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Spanish has several words ending in -quiera that are the rough equivalent of English words ending in "-ever," although they are often used in slightly different ways.
Common Words Ending in -quiera
- dondequiera, sometimes shortened to doquiera (wherever)
- adondequiera (to wherever)
- comoquiera, often spelled as como quiera (in whatever way, however)
- cualquiera, sometimes used in the plural form cualesquiera (whichever, whatever, any)
- quienquiera, sometimes used in the plural form quienesquiera (whoever, whomever, anyone)
- cuandoquiera (whenever)
The -quiera suffix is obviously derived from the verb querer. The -quiera words can be used as various parts of speech, depending on the context. When used as an adjective before a singular, masculine noun, through the process of apocopation, the ending becomes -quier, as in "cualquier hombre," whichever man.
Dondequiera que voy, reviso mi correo electrónico. (Wherever I go, I check my e-mail.)
Dondequiera que yo vaya, mi amigo va conmigo. (Wherever I go, my friend goes with me. As in this and the preceding example, dondequiera is frequently followed by the relative pronoun que. Although it is common to use the subjunctive mood with this sentence construction, it is not always mandatory.)
Y salía David adondequiera que Saúl le enviaba. (And David went away to wherever Saul sent him. Adondequiera is used when suggesting a destination. Adondequiera has the same relationship to dondequiera that adónde has to dónde.)
Comoquiera que sea, gracias por tu amable comentario. (Whatever comes of it, thanks for your friendly comment.)
Comoquiera que no estaba yo muy convencido, me fui. (Since I wasn't especially convinced, I left. When comoquiera que is followed by a verb in the indicative mood, it often means "because" or "since.")
Este programa puede convertir videos de cualquier formato a cualquier formato. (This program can convert videos from any format to any other format. Note that "whatever" could be informally substituted for "any" in the translation.)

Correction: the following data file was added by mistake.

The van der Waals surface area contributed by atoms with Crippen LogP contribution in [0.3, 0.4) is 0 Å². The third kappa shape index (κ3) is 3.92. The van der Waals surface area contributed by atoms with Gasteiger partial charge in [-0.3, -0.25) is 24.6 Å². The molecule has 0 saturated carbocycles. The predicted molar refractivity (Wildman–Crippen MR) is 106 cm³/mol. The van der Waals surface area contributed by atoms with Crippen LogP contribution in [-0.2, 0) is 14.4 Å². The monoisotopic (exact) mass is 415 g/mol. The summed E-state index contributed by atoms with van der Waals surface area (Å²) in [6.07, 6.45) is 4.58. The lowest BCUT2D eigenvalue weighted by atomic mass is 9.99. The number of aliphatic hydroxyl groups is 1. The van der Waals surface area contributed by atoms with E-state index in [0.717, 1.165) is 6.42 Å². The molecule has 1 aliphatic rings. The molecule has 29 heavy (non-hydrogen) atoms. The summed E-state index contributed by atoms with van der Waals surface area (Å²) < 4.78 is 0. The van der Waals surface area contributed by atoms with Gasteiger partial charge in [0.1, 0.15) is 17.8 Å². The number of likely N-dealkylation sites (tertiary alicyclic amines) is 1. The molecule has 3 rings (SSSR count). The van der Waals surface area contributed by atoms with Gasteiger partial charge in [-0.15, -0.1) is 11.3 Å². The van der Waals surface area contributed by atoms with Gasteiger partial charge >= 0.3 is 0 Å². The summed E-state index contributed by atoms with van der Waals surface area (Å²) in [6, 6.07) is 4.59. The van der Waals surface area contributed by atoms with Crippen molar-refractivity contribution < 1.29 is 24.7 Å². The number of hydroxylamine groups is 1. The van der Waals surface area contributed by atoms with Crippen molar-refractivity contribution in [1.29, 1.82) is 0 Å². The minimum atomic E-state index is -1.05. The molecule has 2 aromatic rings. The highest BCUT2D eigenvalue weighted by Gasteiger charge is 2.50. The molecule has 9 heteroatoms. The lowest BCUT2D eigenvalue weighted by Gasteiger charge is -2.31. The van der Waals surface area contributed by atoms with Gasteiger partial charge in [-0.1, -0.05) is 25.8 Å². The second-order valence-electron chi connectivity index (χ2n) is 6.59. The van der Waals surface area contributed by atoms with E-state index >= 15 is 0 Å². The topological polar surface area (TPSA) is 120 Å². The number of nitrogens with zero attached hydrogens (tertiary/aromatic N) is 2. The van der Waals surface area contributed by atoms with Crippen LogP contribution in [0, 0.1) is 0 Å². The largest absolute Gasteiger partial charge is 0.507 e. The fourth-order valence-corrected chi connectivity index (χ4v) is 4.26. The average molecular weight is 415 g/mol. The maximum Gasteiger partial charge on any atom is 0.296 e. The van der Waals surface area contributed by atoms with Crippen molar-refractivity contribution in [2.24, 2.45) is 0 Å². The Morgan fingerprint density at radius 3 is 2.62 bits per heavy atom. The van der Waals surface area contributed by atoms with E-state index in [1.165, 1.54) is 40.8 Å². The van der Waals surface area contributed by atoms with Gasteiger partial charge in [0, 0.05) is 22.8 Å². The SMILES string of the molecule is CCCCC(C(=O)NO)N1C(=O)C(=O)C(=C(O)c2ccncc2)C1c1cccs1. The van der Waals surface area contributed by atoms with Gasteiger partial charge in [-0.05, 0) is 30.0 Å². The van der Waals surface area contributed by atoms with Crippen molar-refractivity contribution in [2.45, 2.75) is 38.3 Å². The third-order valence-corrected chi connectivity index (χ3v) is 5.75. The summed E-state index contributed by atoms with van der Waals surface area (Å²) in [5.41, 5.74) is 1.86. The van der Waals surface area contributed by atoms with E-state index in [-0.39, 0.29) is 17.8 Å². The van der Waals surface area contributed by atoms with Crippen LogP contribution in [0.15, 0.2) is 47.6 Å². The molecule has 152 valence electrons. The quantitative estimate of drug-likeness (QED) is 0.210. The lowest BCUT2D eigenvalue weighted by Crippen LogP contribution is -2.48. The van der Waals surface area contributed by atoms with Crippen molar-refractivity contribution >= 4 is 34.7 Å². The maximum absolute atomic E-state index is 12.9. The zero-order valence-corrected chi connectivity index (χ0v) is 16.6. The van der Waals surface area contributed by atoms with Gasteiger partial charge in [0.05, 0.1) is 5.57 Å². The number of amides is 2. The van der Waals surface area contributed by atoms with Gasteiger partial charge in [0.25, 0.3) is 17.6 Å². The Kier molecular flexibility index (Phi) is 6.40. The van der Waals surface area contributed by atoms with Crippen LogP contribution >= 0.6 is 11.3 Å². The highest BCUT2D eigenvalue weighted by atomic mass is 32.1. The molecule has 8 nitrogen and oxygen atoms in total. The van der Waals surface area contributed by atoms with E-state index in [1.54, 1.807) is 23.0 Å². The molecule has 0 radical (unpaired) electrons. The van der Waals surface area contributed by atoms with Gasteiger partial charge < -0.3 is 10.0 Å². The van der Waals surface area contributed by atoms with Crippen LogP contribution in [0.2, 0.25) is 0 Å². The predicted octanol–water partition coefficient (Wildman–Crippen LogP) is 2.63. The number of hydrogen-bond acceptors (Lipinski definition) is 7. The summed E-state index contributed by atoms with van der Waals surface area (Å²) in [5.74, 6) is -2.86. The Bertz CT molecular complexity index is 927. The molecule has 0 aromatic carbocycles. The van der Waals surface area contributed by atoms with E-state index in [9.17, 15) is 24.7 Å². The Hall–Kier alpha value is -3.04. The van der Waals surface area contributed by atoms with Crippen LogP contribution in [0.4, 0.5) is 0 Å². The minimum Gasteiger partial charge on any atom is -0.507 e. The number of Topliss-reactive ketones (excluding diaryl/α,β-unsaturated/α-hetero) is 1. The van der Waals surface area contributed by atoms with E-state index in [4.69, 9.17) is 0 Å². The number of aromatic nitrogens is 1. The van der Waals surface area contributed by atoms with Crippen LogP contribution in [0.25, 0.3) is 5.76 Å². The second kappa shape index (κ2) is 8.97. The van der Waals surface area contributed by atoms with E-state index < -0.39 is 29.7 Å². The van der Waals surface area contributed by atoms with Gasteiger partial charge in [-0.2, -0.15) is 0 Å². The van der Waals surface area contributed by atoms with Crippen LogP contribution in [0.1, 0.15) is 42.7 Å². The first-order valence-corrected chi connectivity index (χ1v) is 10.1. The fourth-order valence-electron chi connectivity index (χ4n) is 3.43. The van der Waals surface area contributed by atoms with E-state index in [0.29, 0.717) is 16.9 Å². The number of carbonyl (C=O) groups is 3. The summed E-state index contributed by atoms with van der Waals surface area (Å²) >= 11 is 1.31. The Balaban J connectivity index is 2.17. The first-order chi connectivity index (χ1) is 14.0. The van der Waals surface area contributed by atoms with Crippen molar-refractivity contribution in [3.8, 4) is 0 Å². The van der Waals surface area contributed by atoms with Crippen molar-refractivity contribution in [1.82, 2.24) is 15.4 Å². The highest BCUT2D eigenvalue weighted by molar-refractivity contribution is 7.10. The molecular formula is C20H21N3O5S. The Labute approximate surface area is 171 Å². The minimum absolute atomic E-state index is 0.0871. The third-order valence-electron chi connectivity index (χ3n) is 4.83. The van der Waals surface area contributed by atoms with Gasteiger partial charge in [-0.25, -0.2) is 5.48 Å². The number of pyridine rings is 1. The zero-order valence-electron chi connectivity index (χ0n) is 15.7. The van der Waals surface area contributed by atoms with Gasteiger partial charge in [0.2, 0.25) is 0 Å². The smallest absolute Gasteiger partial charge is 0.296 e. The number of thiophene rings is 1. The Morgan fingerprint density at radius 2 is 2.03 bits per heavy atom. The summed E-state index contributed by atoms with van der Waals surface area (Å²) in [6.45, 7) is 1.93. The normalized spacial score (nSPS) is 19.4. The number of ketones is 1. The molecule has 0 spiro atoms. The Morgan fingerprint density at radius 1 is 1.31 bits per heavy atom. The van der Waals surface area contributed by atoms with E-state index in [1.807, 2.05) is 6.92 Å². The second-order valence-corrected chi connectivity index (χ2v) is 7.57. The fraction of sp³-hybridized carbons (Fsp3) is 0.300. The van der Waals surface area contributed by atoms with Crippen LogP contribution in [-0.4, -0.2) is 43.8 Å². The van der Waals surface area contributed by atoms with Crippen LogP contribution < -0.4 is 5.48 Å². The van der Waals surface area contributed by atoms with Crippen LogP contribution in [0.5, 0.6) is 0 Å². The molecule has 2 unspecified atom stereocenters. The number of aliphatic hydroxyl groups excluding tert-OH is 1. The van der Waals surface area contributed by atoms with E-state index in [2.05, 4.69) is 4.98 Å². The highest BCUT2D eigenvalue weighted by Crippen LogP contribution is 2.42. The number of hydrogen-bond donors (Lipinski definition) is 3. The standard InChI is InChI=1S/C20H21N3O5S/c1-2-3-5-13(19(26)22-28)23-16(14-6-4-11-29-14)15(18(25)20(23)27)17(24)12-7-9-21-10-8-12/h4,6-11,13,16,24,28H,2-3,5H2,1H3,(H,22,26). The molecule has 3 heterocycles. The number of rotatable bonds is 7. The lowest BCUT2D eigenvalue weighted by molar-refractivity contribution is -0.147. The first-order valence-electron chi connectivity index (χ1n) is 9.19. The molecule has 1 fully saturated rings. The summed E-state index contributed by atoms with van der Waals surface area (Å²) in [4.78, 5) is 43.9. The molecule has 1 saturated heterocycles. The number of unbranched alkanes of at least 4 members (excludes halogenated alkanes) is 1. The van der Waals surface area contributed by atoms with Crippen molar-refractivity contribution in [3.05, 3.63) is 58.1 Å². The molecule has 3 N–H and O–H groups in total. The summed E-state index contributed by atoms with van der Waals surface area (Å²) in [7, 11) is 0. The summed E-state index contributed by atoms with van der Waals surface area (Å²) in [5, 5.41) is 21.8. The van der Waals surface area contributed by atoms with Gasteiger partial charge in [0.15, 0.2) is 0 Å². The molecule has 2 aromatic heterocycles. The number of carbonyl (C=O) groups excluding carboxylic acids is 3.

Existen cientos de carreras profesionales, y estudiar cualquiera de ellas tiene sus ventajas y desventajas. (There are hundreds of careers, and studying any of them has advantages and disadvantages.)
Cualquiera que estudie este libro va a aprender cosas que le van a ser muy útiles en su vida. (Anyone who studies this book will learn things that will be very useful in his or her life. Cualquiera que is typically followed by a verb in the subjunctive mood.)
En cualesquiera circunstancias, la mente siempre encontrará algo para que no seas feliz. (In any circumstance, the mind will always find something so you aren't happy. The Spanish is an example of the plural form, although it is translated as singular in English.)
Quienquiera que seas, no importa. (Whoever you are, it doesn't matter. Quienquiera que is typically followed by a verb in the subjunctive mood.)
Nuestro movimiento está abierto a quienquiera. (Our movement is open to anyone.)
Cuandoquiera que dos o tres alcohólicos se reúnan en interés de la sobriedad, podrán llamarse un grupo de A.A. (Whenever two or three alcoholics get together in the interest of sobriety, they will be able to call themselves an AA group. Cuandoquiera que is typically followed by a verb in the subjunctive mood, although sometimes the indicative mood is used when referring to an event that regularly occurs.)
Puedes llamarme por celular cuandoquiera. (You can call me by cell phone at any time.)
Translating to Spanish
Be aware that while it usually works to translate Spanish -quiera words as English "-ever" words, the reverse isn't always true. In other words, the "-ever" words of English are more versatile than the -quiera words of Spanish.
For example, "whoever" sometimes has basically the same meaning as "who" but is used mainly for emphasis. Thus "Whoever is calling you?" would better be translated simply as "¿Quién te llama?" rather than using some form of quienquiera.
Also, "whatever" also is used in numerous ways. Where "whatever" is the equivalent of "any," it often can be translated using cualquiera. For example, "You can be whatever type of woman you want to be" could be translated as "Puedes ser cualquier tipo de mujer que quieres ser." But when it is used to express indifference, you might translate it using something as "no importa," which literally means "it isn't important."
- Common Spanish words ending in -quiera include dondequiera (wherever), comoquiera (however), cualquiera (whichever), quienquiera (whoever), and cuandoquiera (whenever).
- Sometimes the -quiera words are followed by que and a verb in the subjunctive mood.
- When used as an adjective before a singular, masculine noun, the -quiera ending changes to -quier.